Conditioning & Exercise

Q. I live in a mountain town that gets 200 inches of snow in the winter and the closest indoor courts are 3 hours away. How can I stay in tennis-ready shape over the 6 months of winter (I do ski) so I am ready for USTA 4.0 league tennis in May? I drive to indoor courts in April when the roads clear but it takes me awhile to get my game back.

A. Try to maintain a good base of cardiovascular fitness by exercising three (or more) times a week (on a treadmill, stationary bike, stairmaster, etc.). Lift weights a few times each week, while concentrating on your legs, shoulders, upper back, and- of course- your core. Lastly, maintain a consistent stretching program to improve your flexibility.

There is no substitute for hitting the tennis ball though, and it is certainly more enjoyable than grinding away in the fitness center. Can you hit inside a local gymnasium? If not, at least swing your racquet (especially after lifting weights) in your garage, to maintain your stroke patterns and to develop your muscle memory.

Q. What tips or drills might you have in order to improve breathing? I know I hold my breath, which does two things, tires me out, and tightens me up.

A. Practice exhaling every time you make contact with the ball. Several professional players are loud grunters, although that is unnecessary. It will take some practice before you become comfortable breathing out during contact. Begin immediately and continue every time you are on the court until it becomes a good habit.

You are correct, by the way. Holding your breath will keep you from being able to relax when you are hitting or playing. It will also assure that you get tired earlier than you should.

Q. I would like to use my treadmill, stationary bike, and nordic track to be more fit for singles tennis. Do you have suggestions for a workout that would be more specific for tennis?

A. Do intervals. Exercise hard for a short spell, and then recover. Try to maintain a work to rest ratio of 1:2.

The following is a stationery bike workout that you might consider:

• Warm-up for ten minutes, getting your heart rate to between 65%-75% of your max (which is 220 minus your age, typically).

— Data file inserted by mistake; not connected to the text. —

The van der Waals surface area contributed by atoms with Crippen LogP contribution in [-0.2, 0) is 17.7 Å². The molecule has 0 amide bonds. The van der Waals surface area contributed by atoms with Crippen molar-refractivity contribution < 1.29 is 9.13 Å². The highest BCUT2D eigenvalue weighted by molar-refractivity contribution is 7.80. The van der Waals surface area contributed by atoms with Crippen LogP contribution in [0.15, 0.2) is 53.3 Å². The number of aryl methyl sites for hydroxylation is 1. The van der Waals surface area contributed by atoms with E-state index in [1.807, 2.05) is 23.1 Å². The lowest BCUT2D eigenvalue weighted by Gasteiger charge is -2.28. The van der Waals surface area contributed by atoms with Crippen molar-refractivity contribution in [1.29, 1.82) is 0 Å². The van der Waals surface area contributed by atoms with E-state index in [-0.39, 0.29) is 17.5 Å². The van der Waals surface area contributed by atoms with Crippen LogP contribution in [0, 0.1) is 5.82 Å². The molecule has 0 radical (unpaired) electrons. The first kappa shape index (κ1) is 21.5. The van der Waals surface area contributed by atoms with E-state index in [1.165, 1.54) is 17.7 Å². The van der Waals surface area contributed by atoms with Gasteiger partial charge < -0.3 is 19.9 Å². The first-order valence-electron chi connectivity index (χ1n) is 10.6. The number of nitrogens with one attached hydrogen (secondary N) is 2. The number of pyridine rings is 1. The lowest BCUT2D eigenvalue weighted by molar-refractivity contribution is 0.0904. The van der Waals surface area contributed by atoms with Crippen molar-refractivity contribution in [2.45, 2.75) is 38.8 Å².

• Do sprint intervals, maintaining at least 100 RPMs with some increased resistance for 30 seconds and then recovering at 80 RPMs at a lower tension for 60 seconds. Do ten sets of these sprints and recoveries.

• Cool-down for five minutes at a lower resistance.

• Make sure to stretch afterwards.

Q. I was wondering if you had any specific drills for increasing agility (or acceleration). My endurance level is fine, but I have a lot of trouble getting to drop shots and balls hit to the opposite side of the court.

A. There are many things that you can do to improve your on-court speed and agility. I will offer three time-tested options:

1. Run for every single ball when you are playing or practicing. This seems obvious enough, but it will train your body to Move First, Think Later. Chasing every ball, even those that land well out, is a great habit.

2. Skip rope for 10-15 minutes. If you are not used to jumping rope, it will take some time to get proficient. Professional tennis players typically describe rope-skipping as a key ingredient to their off-court training. When you jump rope, do it swiftly. Get that rope flying through the air, and hop lightly on your feet. Do all sorts of athletic movements, especially one-foot hops.

3. Do some short wind-sprints where you are forced to change directions. A few examples might include the on-court “spider drill” (beginning at the “middle T,” sprint to and from the eight destinations where a line meets another line- or the net- on a singles court) or the old “suicide sprint” (start outside one alley, sprint to the near singles sideline then back, the center service line then back, the far singles sideline and back, and then the far doubles sideline and back).

Q. I've heard of baseball pitchers being very careful not to injure or ruin their arms through over-training. Given the similar motion of a tennis serve, should tennis players be equally concerned? Can a tennis player's arm or serve become less "lively" through over-training? Should practice sessions be limited to say 150 serves per day?